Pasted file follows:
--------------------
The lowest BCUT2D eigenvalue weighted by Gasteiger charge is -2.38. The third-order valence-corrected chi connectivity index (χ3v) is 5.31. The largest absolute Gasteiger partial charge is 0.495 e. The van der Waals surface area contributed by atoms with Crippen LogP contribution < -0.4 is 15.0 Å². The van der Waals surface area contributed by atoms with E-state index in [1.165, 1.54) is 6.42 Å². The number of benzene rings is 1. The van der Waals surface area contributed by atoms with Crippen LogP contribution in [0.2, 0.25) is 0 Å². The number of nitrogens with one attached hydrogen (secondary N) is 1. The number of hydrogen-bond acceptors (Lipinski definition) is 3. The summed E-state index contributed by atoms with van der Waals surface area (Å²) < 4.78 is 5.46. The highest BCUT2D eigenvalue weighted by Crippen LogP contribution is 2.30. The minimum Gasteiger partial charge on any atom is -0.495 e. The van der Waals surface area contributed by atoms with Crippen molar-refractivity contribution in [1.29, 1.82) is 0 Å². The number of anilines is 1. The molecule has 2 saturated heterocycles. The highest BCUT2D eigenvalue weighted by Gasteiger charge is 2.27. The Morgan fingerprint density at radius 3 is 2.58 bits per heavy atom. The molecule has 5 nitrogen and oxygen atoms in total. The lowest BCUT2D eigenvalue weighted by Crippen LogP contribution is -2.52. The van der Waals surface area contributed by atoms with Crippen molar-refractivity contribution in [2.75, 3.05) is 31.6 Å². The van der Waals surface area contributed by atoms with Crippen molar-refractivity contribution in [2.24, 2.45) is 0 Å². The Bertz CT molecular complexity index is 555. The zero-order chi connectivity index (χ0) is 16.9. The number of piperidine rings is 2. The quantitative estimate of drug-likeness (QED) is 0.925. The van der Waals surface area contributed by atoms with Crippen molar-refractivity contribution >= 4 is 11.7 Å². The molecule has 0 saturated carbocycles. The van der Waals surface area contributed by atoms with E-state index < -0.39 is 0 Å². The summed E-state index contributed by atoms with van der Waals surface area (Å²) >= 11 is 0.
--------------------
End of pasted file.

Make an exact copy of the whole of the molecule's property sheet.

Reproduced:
The lowest BCUT2D eigenvalue weighted by Gasteiger charge is -2.38. The third-order valence-corrected chi connectivity index (χ3v) is 5.31. The largest absolute Gasteiger partial charge is 0.495 e. The van der Waals surface area contributed by atoms with Crippen LogP contribution < -0.4 is 15.0 Å². The van der Waals surface area contributed by atoms with E-state index in [1.165, 1.54) is 6.42 Å². The number of benzene rings is 1. The van der Waals surface area contributed by atoms with Crippen LogP contribution in [0.2, 0.25) is 0 Å². The number of nitrogens with one attached hydrogen (secondary N) is 1. The number of hydrogen-bond acceptors (Lipinski definition) is 3. The summed E-state index contributed by atoms with van der Waals surface area (Å²) < 4.78 is 5.46. The highest BCUT2D eigenvalue weighted by Crippen LogP contribution is 2.30. The minimum Gasteiger partial charge on any atom is -0.495 e. The van der Waals surface area contributed by atoms with Crippen molar-refractivity contribution in [1.29, 1.82) is 0 Å². The number of anilines is 1. The molecule has 2 saturated heterocycles. The highest BCUT2D eigenvalue weighted by Gasteiger charge is 2.27. The Morgan fingerprint density at radius 3 is 2.58 bits per heavy atom. The molecule has 5 nitrogen and oxygen atoms in total. The lowest BCUT2D eigenvalue weighted by Crippen LogP contribution is -2.52. The van der Waals surface area contributed by atoms with Crippen molar-refractivity contribution in [2.75, 3.05) is 31.6 Å². The van der Waals surface area contributed by atoms with Crippen molar-refractivity contribution in [2.24, 2.45) is 0 Å². The Bertz CT molecular complexity index is 555. The zero-order chi connectivity index (χ0) is 16.9. The number of piperidine rings is 2. The quantitative estimate of drug-likeness (QED) is 0.925. The van der Waals surface area contributed by atoms with Crippen molar-refractivity contribution >= 4 is 11.7 Å². The molecule has 0 saturated carbocycles. The van der Waals surface area contributed by atoms with E-state index < -0.39 is 0 Å². The summed E-state index contributed by atoms with van der Waals surface area (Å²) >= 11 is 0.